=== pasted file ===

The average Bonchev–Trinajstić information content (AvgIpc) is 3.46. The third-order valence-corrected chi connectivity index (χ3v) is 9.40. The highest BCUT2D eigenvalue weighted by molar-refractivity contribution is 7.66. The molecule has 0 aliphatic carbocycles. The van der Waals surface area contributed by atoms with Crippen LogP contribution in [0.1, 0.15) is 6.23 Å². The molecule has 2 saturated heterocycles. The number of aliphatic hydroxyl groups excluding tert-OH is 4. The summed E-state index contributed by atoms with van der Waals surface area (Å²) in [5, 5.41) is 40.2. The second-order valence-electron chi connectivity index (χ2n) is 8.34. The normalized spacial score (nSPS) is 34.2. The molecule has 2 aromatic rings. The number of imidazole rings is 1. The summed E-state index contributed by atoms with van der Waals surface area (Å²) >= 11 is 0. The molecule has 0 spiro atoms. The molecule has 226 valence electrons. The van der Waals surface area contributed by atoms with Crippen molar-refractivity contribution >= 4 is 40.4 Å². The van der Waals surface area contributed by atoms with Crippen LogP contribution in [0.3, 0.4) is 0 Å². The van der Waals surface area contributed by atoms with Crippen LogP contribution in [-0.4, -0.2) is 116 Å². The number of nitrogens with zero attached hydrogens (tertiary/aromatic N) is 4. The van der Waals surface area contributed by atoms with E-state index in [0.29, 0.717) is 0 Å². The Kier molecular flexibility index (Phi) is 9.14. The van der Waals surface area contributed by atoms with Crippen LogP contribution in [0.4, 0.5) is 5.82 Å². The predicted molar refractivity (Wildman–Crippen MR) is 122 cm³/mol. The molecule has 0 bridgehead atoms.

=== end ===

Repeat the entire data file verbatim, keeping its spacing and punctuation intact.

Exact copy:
The average Bonchev–Trinajstić information content (AvgIpc) is 3.46. The third-order valence-corrected chi connectivity index (χ3v) is 9.40. The highest BCUT2D eigenvalue weighted by molar-refractivity contribution is 7.66. The molecule has 0 aliphatic carbocycles. The van der Waals surface area contributed by atoms with Crippen LogP contribution in [0.1, 0.15) is 6.23 Å². The molecule has 2 saturated heterocycles. The number of aliphatic hydroxyl groups excluding tert-OH is 4. The summed E-state index contributed by atoms with van der Waals surface area (Å²) in [5, 5.41) is 40.2. The second-order valence-electron chi connectivity index (χ2n) is 8.34. The normalized spacial score (nSPS) is 34.2. The molecule has 2 aromatic rings. The number of imidazole rings is 1. The summed E-state index contributed by atoms with van der Waals surface area (Å²) >= 11 is 0. The molecule has 0 spiro atoms. The molecule has 226 valence electrons. The van der Waals surface area contributed by atoms with Crippen molar-refractivity contribution >= 4 is 40.4 Å². The van der Waals surface area contributed by atoms with Crippen LogP contribution in [0.3, 0.4) is 0 Å². The van der Waals surface area contributed by atoms with Crippen LogP contribution in [-0.4, -0.2) is 116 Å². The number of nitrogens with zero attached hydrogens (tertiary/aromatic N) is 4. The van der Waals surface area contributed by atoms with E-state index in [0.29, 0.717) is 0 Å². The Kier molecular flexibility index (Phi) is 9.14. The van der Waals surface area contributed by atoms with Crippen LogP contribution in [0.4, 0.5) is 5.82 Å². The predicted molar refractivity (Wildman–Crippen MR) is 122 cm³/mol. The molecule has 0 bridgehead atoms.